There was a huge interest in Woods because he accomplished things on the golf course that nobody had ever done before. He won three consecutive U.S. Junior Amateur titles from 1991 to 1993 and three U.S. Amateur titles in a row from 1994 to 1996. Woods was able to live up to the expectations of his father, who often portrayed him as perfect. Diaz recalls Earl telling him that he was “very proud that Tiger is a better person than he is a golfer.” Diaz thinks that Woods felt “owned” by the public from a very young age on and turned into a very independent person. “The focus and drive that complemented his talent is what made him a transcendent genius. But those same qualities, employed in rebellion, would also foster a personal coldness and a dread of public scrutiny,” wrote Diaz in Golf Digest in February 2010.

Before Woods had even played his first tournament as a professional, he had endorsements worth millions of dollars. His agent at International Management Group (IMG) and his father were very careful in controlling Woods’ image. Hank Gola, a golf writer for the New York Daily News, claims that the mechanism to shield Woods from the media was already in place when he turned pro in August 1996. “But when Tiger won the ’97 Masters in his first major as a pro, the interest in his person exploded,” says Gola.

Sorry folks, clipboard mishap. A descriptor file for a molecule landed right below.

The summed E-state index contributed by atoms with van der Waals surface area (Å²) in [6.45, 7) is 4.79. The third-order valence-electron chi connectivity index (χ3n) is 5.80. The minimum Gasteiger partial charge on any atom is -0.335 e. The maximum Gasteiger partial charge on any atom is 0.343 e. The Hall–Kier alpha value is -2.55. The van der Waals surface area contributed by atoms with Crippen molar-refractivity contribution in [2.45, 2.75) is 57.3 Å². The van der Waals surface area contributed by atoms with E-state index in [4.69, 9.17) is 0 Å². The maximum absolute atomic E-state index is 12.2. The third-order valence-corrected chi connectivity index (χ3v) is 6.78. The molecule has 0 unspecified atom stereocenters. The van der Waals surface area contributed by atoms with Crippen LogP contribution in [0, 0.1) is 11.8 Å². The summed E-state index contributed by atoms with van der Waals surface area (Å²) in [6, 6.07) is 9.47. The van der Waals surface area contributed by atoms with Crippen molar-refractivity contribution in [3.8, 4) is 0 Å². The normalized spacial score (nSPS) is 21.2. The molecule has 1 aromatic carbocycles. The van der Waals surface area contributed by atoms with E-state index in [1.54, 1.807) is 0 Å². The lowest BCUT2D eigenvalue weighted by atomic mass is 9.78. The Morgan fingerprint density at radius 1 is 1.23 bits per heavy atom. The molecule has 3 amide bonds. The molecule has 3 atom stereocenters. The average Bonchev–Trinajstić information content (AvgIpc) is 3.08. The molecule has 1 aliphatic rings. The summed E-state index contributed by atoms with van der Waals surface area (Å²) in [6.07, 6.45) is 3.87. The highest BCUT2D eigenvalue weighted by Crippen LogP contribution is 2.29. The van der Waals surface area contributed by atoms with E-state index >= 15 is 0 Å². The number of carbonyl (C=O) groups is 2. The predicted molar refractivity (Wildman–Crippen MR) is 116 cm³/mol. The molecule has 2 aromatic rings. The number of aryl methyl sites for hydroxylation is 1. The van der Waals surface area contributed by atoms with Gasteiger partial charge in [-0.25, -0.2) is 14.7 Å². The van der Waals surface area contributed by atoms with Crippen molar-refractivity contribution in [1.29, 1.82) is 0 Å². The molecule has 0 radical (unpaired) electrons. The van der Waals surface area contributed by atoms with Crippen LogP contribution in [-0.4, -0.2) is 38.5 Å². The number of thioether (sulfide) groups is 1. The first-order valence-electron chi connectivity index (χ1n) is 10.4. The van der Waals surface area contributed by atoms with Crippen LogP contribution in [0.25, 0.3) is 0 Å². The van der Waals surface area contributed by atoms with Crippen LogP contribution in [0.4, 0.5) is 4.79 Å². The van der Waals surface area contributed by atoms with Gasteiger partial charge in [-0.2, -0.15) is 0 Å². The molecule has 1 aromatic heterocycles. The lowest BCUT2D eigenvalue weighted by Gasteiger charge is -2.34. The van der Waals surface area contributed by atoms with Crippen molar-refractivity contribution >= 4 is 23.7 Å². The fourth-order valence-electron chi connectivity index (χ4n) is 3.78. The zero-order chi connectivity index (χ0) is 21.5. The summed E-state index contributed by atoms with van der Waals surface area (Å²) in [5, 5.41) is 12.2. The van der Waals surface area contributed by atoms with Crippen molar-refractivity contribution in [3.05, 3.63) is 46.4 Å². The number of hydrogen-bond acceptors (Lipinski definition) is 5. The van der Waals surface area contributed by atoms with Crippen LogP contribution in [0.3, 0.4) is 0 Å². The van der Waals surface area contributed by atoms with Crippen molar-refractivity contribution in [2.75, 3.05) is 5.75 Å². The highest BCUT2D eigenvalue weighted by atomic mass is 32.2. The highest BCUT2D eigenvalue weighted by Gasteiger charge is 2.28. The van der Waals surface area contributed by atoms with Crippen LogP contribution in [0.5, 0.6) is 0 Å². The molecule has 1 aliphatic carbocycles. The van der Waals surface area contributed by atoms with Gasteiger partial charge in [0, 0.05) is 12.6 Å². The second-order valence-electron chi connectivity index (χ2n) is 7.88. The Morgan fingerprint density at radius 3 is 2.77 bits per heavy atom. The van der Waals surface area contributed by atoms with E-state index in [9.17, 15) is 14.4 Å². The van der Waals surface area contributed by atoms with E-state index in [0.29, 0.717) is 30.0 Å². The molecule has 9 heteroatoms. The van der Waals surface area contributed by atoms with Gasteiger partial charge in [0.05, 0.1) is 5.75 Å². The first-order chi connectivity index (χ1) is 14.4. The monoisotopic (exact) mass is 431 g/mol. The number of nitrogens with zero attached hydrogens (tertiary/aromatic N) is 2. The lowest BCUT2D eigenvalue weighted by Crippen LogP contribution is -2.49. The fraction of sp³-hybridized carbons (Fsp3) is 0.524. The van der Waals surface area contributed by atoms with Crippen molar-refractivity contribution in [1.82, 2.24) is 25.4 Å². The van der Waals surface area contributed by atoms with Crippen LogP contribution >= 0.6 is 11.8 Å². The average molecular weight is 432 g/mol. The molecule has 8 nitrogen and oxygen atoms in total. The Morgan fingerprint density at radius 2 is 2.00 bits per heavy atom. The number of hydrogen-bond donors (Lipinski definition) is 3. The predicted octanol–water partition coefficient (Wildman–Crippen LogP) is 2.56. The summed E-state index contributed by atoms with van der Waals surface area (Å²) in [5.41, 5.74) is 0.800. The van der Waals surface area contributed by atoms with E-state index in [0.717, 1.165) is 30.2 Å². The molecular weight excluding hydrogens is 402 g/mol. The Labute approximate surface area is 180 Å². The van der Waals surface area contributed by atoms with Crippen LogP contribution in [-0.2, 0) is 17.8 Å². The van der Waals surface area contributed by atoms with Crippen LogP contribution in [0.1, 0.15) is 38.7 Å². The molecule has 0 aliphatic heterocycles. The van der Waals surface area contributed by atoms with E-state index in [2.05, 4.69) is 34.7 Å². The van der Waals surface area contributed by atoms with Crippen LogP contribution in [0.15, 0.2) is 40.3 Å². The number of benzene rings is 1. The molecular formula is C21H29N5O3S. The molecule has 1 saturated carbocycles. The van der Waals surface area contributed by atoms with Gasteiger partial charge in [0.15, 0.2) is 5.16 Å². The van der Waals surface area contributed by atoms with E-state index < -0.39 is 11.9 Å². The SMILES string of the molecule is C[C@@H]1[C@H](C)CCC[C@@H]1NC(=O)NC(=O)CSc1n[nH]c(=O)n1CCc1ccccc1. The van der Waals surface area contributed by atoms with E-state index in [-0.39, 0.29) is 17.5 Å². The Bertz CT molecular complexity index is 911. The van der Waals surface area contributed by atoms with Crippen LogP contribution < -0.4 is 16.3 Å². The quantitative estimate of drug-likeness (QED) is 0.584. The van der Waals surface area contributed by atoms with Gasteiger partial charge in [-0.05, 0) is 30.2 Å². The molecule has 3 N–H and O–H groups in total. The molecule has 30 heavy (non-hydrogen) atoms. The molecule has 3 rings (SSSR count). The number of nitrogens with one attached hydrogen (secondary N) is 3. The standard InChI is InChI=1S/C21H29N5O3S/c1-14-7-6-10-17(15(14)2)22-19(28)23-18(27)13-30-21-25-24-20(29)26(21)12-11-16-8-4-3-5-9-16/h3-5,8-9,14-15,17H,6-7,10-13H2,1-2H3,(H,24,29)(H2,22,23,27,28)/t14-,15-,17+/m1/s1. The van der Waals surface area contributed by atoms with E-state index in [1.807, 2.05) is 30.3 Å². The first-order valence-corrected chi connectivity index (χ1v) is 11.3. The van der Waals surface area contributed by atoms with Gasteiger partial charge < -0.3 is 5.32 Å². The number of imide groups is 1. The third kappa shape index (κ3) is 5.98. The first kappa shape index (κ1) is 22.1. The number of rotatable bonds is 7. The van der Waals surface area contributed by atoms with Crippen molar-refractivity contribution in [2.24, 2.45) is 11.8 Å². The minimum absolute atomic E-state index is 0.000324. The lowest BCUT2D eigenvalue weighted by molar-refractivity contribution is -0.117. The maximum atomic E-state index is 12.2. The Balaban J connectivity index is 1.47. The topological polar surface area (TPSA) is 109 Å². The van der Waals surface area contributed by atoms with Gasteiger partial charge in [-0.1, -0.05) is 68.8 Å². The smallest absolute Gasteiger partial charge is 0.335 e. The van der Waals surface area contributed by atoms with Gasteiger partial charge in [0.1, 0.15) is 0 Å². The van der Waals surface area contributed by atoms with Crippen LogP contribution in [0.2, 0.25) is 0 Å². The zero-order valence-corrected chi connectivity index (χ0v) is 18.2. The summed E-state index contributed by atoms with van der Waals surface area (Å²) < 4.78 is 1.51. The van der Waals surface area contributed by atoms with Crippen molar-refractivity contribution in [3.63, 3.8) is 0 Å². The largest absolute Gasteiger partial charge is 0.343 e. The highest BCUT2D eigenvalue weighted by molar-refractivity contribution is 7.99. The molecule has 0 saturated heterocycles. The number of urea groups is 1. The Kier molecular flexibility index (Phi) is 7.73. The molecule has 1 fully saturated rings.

Only two months later, at the ’97 US Open at Congressional Country Club in Bethesda, MD, the first major after the Masters, Woods shot 74 in his opening round. Gola recalls that Woods just ran off after the round without facing up to the questions at the usual press conference. “Nicklaus went to talk to Tiger after that and told him that he had always felt that it was part of his job to talk to the media,” says Gola.

Despite this incident, Dorman claims that Woods was more open towards the press and willing to expand on questions in the beginning of his professional career. “Back in the early days of his career he was pretty open and had not yet become as guarded,” says Dorman. “He had not yet become as wary of the media but the demands on him became greater.”